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Tourists were warned not to stand on rail track to take pictures of Tha Chompoo bridge in Mae Tha district of Lamphun for the sake of their safety.
The mechanic who did not identify himself posted an image of the tourist group in a Facebook group of Lamphun residents. He said he was driving a locomotive to pull some carriages to Doi Khun Tarn when he saw a group of tourists standing on the rail track busily taking photos of the bridge.
Fortunately, he said he quickly activated the braking system and the locomotive stopped before hitting the tourists. Also, he added that if there had been carriages with the locomotive, he would not have stopped the train in time.
“I would like to ask them why they blocked the track in order to stop the train so they could take the pictures. It was lucky that there was just a single locomotive otherwise there would be an accident. Then who should be responsible?” complained the mechanic.
Tha Chompoo train station has become a popular tourist spot where tourists like to take pictures with Tha Chompoo bridge, locally known as Saphan Khao (white bridge).
“Normally we are cautious and we will sound the signal from far away. There are many people on the track on any day, although most of them stand on the sides of the track which is still regarded as dangerous as they can be sucked by the force of the wind into the train.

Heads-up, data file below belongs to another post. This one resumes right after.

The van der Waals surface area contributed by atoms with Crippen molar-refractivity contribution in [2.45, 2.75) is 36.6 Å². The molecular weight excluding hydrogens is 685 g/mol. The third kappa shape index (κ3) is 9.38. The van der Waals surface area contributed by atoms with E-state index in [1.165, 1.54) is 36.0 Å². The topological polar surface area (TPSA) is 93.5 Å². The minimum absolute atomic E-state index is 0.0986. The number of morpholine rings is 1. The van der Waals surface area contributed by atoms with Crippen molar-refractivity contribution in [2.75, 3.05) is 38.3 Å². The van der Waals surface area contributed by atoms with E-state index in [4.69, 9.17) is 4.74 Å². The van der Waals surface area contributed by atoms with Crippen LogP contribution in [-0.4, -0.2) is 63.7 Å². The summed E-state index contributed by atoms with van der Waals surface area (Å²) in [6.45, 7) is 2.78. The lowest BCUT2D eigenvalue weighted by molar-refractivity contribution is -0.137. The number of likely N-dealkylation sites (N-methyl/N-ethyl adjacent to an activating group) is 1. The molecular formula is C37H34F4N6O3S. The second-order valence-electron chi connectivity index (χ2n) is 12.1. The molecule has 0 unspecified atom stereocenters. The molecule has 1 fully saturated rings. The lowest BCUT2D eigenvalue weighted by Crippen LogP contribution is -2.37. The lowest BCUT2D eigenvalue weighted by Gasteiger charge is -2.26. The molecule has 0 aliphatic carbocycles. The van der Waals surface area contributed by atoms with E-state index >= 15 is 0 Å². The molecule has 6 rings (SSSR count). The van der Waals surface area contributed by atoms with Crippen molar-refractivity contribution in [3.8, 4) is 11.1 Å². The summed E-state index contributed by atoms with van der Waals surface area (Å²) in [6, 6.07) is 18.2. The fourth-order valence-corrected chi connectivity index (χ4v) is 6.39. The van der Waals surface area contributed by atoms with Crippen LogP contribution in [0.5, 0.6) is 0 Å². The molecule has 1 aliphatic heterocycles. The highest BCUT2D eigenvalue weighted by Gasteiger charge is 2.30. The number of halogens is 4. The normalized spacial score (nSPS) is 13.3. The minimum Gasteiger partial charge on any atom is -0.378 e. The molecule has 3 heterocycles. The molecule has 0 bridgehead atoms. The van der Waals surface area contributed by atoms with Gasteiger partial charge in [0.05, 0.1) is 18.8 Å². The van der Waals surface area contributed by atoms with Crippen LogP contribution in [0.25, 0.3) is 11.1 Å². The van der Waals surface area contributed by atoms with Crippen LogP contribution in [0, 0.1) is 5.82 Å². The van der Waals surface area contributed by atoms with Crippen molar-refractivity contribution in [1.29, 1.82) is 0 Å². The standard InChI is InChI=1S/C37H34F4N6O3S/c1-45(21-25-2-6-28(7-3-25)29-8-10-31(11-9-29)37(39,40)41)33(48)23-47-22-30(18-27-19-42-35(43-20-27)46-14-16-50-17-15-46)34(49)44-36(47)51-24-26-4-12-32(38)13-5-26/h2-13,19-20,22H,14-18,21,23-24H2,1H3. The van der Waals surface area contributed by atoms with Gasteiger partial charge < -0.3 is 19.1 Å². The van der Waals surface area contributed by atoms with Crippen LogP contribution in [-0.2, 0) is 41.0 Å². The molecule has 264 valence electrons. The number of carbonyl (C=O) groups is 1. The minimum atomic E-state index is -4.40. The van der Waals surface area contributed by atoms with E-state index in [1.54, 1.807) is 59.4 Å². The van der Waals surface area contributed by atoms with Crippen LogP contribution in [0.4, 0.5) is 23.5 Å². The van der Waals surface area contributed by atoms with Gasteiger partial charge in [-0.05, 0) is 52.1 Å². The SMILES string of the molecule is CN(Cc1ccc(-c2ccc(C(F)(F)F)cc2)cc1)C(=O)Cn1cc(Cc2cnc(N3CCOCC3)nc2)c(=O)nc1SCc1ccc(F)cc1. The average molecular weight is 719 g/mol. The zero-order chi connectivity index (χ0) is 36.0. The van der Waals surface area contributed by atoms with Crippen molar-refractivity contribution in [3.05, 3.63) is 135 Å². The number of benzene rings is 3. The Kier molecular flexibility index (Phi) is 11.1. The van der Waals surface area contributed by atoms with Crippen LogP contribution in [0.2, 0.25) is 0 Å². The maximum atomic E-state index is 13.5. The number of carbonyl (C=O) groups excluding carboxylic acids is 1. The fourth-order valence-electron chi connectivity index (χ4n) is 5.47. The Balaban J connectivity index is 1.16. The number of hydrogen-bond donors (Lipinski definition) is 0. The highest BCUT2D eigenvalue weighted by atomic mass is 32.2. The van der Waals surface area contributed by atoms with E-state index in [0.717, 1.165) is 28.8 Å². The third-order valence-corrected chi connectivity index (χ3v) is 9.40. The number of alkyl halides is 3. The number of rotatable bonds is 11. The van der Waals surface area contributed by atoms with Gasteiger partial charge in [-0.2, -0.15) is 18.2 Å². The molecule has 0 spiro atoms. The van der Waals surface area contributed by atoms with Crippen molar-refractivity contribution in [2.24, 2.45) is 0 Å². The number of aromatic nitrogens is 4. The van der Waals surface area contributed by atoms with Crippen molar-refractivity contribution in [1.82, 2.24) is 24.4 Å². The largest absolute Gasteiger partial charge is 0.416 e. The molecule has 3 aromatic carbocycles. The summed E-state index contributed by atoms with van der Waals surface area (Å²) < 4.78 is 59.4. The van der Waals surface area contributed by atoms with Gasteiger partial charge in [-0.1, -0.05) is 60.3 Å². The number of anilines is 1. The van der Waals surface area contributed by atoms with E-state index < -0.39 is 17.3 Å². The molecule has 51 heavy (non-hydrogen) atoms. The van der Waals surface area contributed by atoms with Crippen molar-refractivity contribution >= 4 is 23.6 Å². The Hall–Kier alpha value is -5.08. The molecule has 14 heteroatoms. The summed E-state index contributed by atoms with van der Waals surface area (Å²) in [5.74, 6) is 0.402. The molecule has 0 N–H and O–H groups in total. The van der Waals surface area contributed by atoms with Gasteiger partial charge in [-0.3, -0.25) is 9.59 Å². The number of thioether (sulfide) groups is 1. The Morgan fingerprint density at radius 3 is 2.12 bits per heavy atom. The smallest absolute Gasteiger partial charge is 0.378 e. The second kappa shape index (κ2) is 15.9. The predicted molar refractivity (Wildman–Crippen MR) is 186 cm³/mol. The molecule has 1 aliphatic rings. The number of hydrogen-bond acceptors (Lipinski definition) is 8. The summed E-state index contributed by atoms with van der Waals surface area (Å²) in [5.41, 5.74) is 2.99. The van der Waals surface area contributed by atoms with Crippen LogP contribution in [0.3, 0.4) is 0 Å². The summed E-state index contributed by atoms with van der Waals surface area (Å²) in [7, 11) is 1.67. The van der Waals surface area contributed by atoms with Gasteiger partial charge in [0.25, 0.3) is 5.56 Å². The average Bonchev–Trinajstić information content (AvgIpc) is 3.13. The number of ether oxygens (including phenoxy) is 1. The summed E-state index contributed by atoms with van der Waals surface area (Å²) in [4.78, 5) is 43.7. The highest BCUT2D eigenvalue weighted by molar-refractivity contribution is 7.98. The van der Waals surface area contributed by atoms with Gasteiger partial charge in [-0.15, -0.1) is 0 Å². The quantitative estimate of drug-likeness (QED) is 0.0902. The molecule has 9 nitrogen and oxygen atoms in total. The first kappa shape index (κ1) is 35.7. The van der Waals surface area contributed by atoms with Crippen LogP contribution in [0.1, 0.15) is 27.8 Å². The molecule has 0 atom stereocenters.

“But today, there is only a locomotive descending from Doi Khun Tarn. They (tourists group) signaled the train to stop in order to take the photos. So I stopped the locomotive,” said the mechanic.
He went on saying that, occasionally, some of the tourists have to run away from the approaching train – which is very dangerous. Because if they step on a stone and fall on the track, they can be crushed.
Prachuab Naka, the Chiang Mai station assistant master who oversees Ta Chompoo train station in Lamphun said he had instructed train drivers to exercise special caution while approaching the station in Lamphun’s Mae Tha district.
Meanwhile, he also appealed to tourists to stop the dangerous practice.